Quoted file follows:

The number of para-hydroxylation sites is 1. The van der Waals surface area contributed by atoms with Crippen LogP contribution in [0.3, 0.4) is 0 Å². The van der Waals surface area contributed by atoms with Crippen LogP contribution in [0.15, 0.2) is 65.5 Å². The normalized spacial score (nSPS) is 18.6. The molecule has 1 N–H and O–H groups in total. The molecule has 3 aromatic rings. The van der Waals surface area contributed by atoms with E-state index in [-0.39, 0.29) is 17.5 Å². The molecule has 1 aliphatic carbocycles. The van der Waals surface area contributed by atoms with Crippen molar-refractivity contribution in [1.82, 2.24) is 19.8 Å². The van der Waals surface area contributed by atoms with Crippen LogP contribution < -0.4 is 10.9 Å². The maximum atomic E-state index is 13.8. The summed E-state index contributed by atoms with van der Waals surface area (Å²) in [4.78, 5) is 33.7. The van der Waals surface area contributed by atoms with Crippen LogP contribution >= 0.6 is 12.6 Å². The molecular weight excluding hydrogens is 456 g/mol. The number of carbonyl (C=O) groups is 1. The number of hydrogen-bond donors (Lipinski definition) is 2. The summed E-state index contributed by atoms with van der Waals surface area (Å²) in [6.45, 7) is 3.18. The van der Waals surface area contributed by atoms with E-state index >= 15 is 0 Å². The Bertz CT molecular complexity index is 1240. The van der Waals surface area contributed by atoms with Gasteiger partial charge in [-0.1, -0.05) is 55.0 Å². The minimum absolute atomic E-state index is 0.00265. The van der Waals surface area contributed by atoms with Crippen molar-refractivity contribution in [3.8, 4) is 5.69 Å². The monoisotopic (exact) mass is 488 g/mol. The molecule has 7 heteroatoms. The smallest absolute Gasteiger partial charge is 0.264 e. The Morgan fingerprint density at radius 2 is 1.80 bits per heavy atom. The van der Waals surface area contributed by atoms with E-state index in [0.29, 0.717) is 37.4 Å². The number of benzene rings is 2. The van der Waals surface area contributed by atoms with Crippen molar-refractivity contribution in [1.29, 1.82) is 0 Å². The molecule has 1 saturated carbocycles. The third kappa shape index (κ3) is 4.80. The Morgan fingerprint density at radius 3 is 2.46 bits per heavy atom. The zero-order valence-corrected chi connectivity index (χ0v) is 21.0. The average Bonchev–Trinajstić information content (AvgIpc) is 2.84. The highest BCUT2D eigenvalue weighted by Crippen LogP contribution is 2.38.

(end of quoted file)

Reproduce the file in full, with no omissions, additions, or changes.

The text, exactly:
The number of para-hydroxylation sites is 1. The van der Waals surface area contributed by atoms with Crippen LogP contribution in [0.3, 0.4) is 0 Å². The van der Waals surface area contributed by atoms with Crippen LogP contribution in [0.15, 0.2) is 65.5 Å². The normalized spacial score (nSPS) is 18.6. The molecule has 1 N–H and O–H groups in total. The molecule has 3 aromatic rings. The van der Waals surface area contributed by atoms with E-state index in [-0.39, 0.29) is 17.5 Å². The molecule has 1 aliphatic carbocycles. The van der Waals surface area contributed by atoms with Crippen molar-refractivity contribution in [1.82, 2.24) is 19.8 Å². The van der Waals surface area contributed by atoms with Crippen LogP contribution < -0.4 is 10.9 Å². The maximum atomic E-state index is 13.8. The summed E-state index contributed by atoms with van der Waals surface area (Å²) in [4.78, 5) is 33.7. The van der Waals surface area contributed by atoms with Crippen LogP contribution >= 0.6 is 12.6 Å². The molecular weight excluding hydrogens is 456 g/mol. The number of carbonyl (C=O) groups is 1. The number of hydrogen-bond donors (Lipinski definition) is 2. The summed E-state index contributed by atoms with van der Waals surface area (Å²) in [6.45, 7) is 3.18. The van der Waals surface area contributed by atoms with E-state index >= 15 is 0 Å². The Bertz CT molecular complexity index is 1240. The van der Waals surface area contributed by atoms with Gasteiger partial charge in [-0.1, -0.05) is 55.0 Å². The minimum absolute atomic E-state index is 0.00265. The van der Waals surface area contributed by atoms with Crippen molar-refractivity contribution in [3.8, 4) is 5.69 Å². The monoisotopic (exact) mass is 488 g/mol. The molecule has 7 heteroatoms. The smallest absolute Gasteiger partial charge is 0.264 e. The Morgan fingerprint density at radius 2 is 1.80 bits per heavy atom. The van der Waals surface area contributed by atoms with E-state index in [0.29, 0.717) is 37.4 Å². The number of benzene rings is 2. The van der Waals surface area contributed by atoms with Crippen molar-refractivity contribution in [1.29, 1.82) is 0 Å². The molecule has 1 saturated carbocycles. The third kappa shape index (κ3) is 4.80. The Morgan fingerprint density at radius 3 is 2.46 bits per heavy atom. The zero-order valence-corrected chi connectivity index (χ0v) is 21.0. The average Bonchev–Trinajstić information content (AvgIpc) is 2.84. The highest BCUT2D eigenvalue weighted by Crippen LogP contribution is 2.38.